By Glynis Ratcliffe
Becoming a mother seems to have caused many of my friends to become more anxious, in general. I guess it’s inevitable; you’re suddenly in charge of another human being. Everything becomes your responsibility; what they eat, what they learn, how they act, and absolutely everything in between. You are that person’s whole world (for a while, at least) and that’s a lot of pressure and obligation. However, for those of us who suffered with anxiety prior to become parents, well, the new mom experience is even more intense. There are struggles only moms with anxiety can understand; struggles that are pretty universal for all parents, but seem far more difficult when you’re also battling anxiety; struggles that make our self-doubt and fear all the more intrusive. Sadly, when those struggles present themselves (sometimes, on a daily basis) anxiety can go from being a small part of your parenting experience, to being one of the things that define it.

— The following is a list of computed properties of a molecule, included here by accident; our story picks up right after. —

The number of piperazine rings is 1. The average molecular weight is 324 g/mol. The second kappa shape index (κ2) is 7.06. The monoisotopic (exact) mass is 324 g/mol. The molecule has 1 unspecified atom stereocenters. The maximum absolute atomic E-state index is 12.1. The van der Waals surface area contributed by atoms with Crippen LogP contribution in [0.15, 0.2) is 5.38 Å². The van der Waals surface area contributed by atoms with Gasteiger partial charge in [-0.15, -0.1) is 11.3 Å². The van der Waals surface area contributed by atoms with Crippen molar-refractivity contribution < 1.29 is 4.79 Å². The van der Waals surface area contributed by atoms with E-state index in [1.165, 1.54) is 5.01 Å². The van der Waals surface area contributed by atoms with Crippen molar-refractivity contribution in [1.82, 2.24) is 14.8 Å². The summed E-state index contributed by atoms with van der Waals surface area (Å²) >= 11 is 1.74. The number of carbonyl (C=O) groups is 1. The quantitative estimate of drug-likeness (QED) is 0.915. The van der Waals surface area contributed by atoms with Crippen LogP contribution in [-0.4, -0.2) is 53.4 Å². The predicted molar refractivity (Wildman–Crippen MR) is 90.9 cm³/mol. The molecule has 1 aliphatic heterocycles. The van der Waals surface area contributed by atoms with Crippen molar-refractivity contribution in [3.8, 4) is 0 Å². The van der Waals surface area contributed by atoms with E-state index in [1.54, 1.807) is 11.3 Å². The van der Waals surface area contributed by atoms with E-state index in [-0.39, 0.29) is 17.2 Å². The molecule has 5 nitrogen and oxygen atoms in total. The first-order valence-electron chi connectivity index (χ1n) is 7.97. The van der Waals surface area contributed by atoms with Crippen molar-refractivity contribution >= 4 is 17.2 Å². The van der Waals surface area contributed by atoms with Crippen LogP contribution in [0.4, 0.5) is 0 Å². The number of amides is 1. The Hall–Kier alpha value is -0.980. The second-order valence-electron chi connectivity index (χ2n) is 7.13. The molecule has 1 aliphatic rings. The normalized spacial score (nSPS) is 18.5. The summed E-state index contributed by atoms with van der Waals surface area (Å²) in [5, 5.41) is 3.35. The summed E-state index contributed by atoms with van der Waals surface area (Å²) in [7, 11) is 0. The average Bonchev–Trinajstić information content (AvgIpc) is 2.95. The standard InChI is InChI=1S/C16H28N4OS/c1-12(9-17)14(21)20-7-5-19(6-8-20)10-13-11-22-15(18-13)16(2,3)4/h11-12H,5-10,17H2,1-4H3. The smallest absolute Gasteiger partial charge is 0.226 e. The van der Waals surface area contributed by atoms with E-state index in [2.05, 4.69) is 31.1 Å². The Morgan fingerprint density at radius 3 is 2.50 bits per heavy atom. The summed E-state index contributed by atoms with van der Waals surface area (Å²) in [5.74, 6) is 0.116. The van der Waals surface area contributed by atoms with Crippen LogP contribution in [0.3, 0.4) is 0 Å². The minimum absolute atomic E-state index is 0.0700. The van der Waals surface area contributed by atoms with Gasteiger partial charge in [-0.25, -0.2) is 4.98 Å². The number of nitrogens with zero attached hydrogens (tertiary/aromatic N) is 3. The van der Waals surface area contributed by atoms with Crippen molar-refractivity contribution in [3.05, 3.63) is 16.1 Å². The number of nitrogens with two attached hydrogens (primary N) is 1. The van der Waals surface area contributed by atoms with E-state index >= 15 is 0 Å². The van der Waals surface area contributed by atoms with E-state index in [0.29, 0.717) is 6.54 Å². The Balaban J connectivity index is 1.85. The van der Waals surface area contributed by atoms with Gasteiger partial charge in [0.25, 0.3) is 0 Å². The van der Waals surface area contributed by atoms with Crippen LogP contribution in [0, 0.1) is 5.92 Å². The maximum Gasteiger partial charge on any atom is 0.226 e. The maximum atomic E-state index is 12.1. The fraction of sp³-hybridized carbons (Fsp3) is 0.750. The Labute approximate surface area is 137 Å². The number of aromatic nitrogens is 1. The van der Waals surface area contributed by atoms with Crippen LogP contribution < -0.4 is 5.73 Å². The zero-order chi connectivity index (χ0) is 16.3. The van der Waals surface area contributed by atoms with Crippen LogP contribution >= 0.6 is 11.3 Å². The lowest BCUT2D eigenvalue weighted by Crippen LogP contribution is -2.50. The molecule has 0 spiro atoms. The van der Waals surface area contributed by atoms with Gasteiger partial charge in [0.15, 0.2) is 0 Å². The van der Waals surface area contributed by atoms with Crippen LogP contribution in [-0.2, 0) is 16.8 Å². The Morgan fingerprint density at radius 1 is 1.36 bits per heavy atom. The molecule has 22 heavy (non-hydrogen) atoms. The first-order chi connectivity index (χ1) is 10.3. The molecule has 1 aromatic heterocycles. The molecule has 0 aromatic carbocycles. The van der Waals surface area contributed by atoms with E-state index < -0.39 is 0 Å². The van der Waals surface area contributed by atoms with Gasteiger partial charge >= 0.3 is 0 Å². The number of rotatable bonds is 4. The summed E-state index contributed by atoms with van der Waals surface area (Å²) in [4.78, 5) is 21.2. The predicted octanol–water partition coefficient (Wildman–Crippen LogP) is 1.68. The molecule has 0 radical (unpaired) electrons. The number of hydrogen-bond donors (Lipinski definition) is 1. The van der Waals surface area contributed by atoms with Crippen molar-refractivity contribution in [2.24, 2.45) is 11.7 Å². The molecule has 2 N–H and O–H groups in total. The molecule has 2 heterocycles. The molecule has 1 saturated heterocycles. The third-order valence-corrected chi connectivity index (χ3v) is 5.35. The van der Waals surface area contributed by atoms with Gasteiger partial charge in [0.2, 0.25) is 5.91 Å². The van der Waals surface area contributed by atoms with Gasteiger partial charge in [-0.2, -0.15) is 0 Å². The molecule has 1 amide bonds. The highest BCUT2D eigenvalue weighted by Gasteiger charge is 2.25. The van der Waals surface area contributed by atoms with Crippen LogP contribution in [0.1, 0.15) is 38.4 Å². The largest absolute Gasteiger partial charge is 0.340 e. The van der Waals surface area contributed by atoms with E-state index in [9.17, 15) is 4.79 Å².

I guess I was always prone to worrying, but never categorized or identified myself as anxious until my daughter was born. After she came into the world, I began to have all sorts of fears pop into my head and to the point that they were impacting my ability to get through day-to-day life. Simple tasks that other mothers appeared to have no problem accomplishing, became huge challenges for me. Eventually, I needed outside help in order to manage my anxiety. Seeing a counselor on a regular basis helped me to learn to keep my anxiety at manageable levels, although there are still times when I feel it creeping out of my control again (because that’s the “fun” thing about anxiety: it functions on a sliding scale, not an on/off switch, and it takes concerted maintenance to keep it from sliding too far in the wrong direction).